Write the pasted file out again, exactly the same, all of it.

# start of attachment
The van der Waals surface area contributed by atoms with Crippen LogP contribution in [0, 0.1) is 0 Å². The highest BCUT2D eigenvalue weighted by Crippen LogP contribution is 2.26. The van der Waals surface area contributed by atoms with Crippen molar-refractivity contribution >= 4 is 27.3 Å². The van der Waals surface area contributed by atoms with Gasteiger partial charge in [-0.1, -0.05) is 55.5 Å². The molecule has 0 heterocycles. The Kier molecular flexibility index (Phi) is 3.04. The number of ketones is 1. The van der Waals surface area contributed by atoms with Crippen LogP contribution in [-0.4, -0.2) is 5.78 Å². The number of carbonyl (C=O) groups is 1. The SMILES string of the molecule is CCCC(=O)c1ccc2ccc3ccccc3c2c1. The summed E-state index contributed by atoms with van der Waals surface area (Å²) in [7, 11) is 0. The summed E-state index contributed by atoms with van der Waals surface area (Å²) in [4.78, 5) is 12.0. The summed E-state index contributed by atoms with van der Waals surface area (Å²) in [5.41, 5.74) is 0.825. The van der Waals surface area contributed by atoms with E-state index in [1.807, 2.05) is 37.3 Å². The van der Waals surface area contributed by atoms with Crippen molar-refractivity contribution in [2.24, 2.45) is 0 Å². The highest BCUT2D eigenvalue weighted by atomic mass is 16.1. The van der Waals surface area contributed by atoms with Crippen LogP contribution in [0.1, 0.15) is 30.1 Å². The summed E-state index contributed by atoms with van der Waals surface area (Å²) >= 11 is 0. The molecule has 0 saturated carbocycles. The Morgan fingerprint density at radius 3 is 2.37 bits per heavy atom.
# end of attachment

The van der Waals surface area contributed by atoms with Crippen LogP contribution in [0, 0.1) is 0 Å². The highest BCUT2D eigenvalue weighted by Crippen LogP contribution is 2.26. The van der Waals surface area contributed by atoms with Crippen molar-refractivity contribution >= 4 is 27.3 Å². The van der Waals surface area contributed by atoms with Gasteiger partial charge in [-0.1, -0.05) is 55.5 Å². The molecule has 0 heterocycles. The Kier molecular flexibility index (Phi) is 3.04. The number of ketones is 1. The van der Waals surface area contributed by atoms with Crippen LogP contribution in [-0.4, -0.2) is 5.78 Å². The number of carbonyl (C=O) groups is 1. The SMILES string of the molecule is CCCC(=O)c1ccc2ccc3ccccc3c2c1. The summed E-state index contributed by atoms with van der Waals surface area (Å²) in [7, 11) is 0. The summed E-state index contributed by atoms with van der Waals surface area (Å²) in [4.78, 5) is 12.0. The summed E-state index contributed by atoms with van der Waals surface area (Å²) in [5.41, 5.74) is 0.825. The van der Waals surface area contributed by atoms with E-state index in [1.807, 2.05) is 37.3 Å². The van der Waals surface area contributed by atoms with Crippen molar-refractivity contribution in [2.24, 2.45) is 0 Å². The highest BCUT2D eigenvalue weighted by atomic mass is 16.1. The van der Waals surface area contributed by atoms with Crippen LogP contribution in [0.1, 0.15) is 30.1 Å². The summed E-state index contributed by atoms with van der Waals surface area (Å²) >= 11 is 0. The molecule has 0 saturated carbocycles. The Morgan fingerprint density at radius 3 is 2.37 bits per heavy atom.